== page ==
UX Principles for Creating a Great Website

Introduction to Great Websites

Steve Jobs: Design is not just what it looks like and feels like. Design is how it works.

Jakobs Law: Users spend most of their time on other sites. This means that users prefer your site to work the same way as all the other sites they already know.

Designing a great website is often challenging and hard. There may be billions and billions of websites out there only a few thousand of them are mostly good websites. People spend a lot of time on the internet for shopping, ordering food online, exploring their university websites, reading articles from different websites and many more. You can make a user’s day bad just by designing a bad website. It’s time to change. If you are on the verge of designing a great website or already have a website and thinking to update your crappy website, this article is totally for you. Don’t worry I got you. I was sailing on the same boat too. So throughout the tutorial, I want you guys to follow two big quotes regarding design.

How to design a good to great website?

Great website design often comes from different expert areas. It’s not a one-step process, you can never design good websites from shortcut steps. We should always focus on these key aspects i.e. Usability and User Experiencefor designing a website. Follow the below discussed 9 general principles and make your websites usable, aesthetic, friendly, engaging to use.

1. Easy Navigation

This is one of the most important features or a principle that you must keep in mind and implement while you are designing a website. According to the survey conducted by Clutchthey found that “Almost everyone (94%) says easy navigation is the most important website feature”. It’s true because if your site is hard to navigate, nothings easily available in the first place, then things might not go smoothly. Easy navigation includes a simple menu layout and the ability to quickly and reliably move through sites. Don’t worry I have some tips for easy website navigation.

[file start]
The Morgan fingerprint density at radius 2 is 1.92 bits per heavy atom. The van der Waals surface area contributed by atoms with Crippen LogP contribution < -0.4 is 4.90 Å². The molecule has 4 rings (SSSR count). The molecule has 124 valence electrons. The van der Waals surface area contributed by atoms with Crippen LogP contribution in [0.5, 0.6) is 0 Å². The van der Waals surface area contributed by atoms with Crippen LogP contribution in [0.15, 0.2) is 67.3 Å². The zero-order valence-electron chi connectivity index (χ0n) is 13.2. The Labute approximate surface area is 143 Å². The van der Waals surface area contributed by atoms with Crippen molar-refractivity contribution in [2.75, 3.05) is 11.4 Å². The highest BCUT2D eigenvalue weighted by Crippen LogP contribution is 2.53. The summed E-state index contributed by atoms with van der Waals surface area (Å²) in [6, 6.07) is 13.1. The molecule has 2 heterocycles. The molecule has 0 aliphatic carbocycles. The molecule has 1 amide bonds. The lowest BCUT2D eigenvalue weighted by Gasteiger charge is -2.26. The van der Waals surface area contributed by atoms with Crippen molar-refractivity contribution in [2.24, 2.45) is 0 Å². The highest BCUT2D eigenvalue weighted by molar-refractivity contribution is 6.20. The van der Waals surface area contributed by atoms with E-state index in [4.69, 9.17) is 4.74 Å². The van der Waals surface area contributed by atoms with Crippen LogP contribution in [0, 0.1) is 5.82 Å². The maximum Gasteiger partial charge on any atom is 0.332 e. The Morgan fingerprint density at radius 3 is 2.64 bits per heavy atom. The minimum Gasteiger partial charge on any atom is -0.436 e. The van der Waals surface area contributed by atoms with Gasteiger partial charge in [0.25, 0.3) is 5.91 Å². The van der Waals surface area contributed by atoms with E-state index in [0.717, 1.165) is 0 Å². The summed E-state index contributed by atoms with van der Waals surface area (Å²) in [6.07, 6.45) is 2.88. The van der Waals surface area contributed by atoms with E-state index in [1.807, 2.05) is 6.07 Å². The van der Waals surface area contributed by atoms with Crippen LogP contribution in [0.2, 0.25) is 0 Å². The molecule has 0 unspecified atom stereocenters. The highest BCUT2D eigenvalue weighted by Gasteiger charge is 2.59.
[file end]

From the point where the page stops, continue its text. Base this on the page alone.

• Keep the navigation bar as simple as possible with minimal options
  • Mitigate the drop-down menu options
  • Follow real-world conventions or use the user’s language for naming the options. Don’t use jargons
  • Avoid too many clicks inside the website

Motivatelearn and teach yourself how to implement the above tips by looking at some of the best websites available out there. For example, Gmail — Google. I will use the same example in most of this tutorial. Because why not it’s one of the best website/application on the planet.

UX Principles for Creating a Great Website
Home page of my Gmail

Everything in the above screenshot is easy to understand, navigate, and this website follows all the tips I have listed above. Go check it out.

2. Responsive design

First, let’s get the basics ready. Responsive design means the design of a website/webpage that fits well with all the smartphones, computers, laptops or any display devices irrespective of their aspect ratios. An aspect ratio is the height and width of a display device. Every user today wants a mobile version of the website. It is the duty of the designer not only to design the website for a bigger screen but also focus on the smaller screens too. The website should not work only for a specific iPhone, Blackberry (if that’s a thing today), Samsung and One Plus phones. The design should fit every single smartphone available in the market. Well, if not every smartphone, at least try to. Some tips for responsive design are:

  • Optimize the images
  • Ensure buttons can be easily clicked on smaller screens
  • Create several prototypes
  • Consider a Mobile-first design approach

Hint: If you need your to design to be the best then follow:

Understand →Explore →Prototype →Evaluate

Now you guys might have heard this term before a million times “Mobile-first design approach”. There are some design requirements in this approach which are listed below:

  • Providing less content on the screen and focus on important details
  • The text size should be appropriate
  • Provide better interactive elements
  • Telling the customers you want them
  • Client Squish Media (keeping the aspect ratio in mind while designing)

The best example of the responsive, mobile design application is Towards Data Science.

UX Principles for Creating a Great Website
Screenshot captured from my smartphone (One Plus 6T)

3. Same Color Scheme (Consistency)